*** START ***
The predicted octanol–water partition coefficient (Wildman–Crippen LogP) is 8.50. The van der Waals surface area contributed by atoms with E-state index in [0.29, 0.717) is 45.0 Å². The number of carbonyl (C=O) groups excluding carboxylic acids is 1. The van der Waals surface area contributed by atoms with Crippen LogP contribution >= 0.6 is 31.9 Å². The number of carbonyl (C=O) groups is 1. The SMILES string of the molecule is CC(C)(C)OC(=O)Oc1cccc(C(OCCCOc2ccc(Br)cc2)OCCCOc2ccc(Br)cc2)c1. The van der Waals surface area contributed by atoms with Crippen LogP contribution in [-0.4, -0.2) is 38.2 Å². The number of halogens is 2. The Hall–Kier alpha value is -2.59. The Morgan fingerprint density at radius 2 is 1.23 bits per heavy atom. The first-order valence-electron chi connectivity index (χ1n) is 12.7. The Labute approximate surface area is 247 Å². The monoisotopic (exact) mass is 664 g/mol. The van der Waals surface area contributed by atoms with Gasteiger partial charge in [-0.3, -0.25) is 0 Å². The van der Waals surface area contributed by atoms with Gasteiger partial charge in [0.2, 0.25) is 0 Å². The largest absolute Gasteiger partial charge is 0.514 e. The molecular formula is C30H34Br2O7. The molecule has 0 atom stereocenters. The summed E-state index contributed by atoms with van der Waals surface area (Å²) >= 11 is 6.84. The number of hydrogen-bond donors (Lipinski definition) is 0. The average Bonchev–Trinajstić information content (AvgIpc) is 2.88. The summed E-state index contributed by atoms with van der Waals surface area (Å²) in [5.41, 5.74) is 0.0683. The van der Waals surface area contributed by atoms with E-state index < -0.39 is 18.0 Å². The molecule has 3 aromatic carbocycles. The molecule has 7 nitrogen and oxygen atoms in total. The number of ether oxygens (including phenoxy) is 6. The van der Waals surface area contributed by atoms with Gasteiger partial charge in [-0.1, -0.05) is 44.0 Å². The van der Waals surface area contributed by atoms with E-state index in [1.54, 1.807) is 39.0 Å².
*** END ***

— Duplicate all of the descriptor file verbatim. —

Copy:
The predicted octanol–water partition coefficient (Wildman–Crippen LogP) is 8.50. The van der Waals surface area contributed by atoms with E-state index in [0.29, 0.717) is 45.0 Å². The number of carbonyl (C=O) groups excluding carboxylic acids is 1. The van der Waals surface area contributed by atoms with Crippen LogP contribution >= 0.6 is 31.9 Å². The number of carbonyl (C=O) groups is 1. The SMILES string of the molecule is CC(C)(C)OC(=O)Oc1cccc(C(OCCCOc2ccc(Br)cc2)OCCCOc2ccc(Br)cc2)c1. The van der Waals surface area contributed by atoms with Crippen LogP contribution in [-0.4, -0.2) is 38.2 Å². The number of halogens is 2. The Hall–Kier alpha value is -2.59. The Morgan fingerprint density at radius 2 is 1.23 bits per heavy atom. The first-order valence-electron chi connectivity index (χ1n) is 12.7. The Labute approximate surface area is 247 Å². The monoisotopic (exact) mass is 664 g/mol. The van der Waals surface area contributed by atoms with Gasteiger partial charge in [-0.3, -0.25) is 0 Å². The van der Waals surface area contributed by atoms with Gasteiger partial charge in [0.2, 0.25) is 0 Å². The largest absolute Gasteiger partial charge is 0.514 e. The molecular formula is C30H34Br2O7. The molecule has 0 atom stereocenters. The summed E-state index contributed by atoms with van der Waals surface area (Å²) >= 11 is 6.84. The number of hydrogen-bond donors (Lipinski definition) is 0. The average Bonchev–Trinajstić information content (AvgIpc) is 2.88. The summed E-state index contributed by atoms with van der Waals surface area (Å²) in [5.41, 5.74) is 0.0683. The van der Waals surface area contributed by atoms with E-state index < -0.39 is 18.0 Å². The molecule has 3 aromatic carbocycles. The molecule has 7 nitrogen and oxygen atoms in total. The number of ether oxygens (including phenoxy) is 6. The van der Waals surface area contributed by atoms with Gasteiger partial charge in [-0.1, -0.05) is 44.0 Å². The van der Waals surface area contributed by atoms with E-state index in [1.54, 1.807) is 39.0 Å².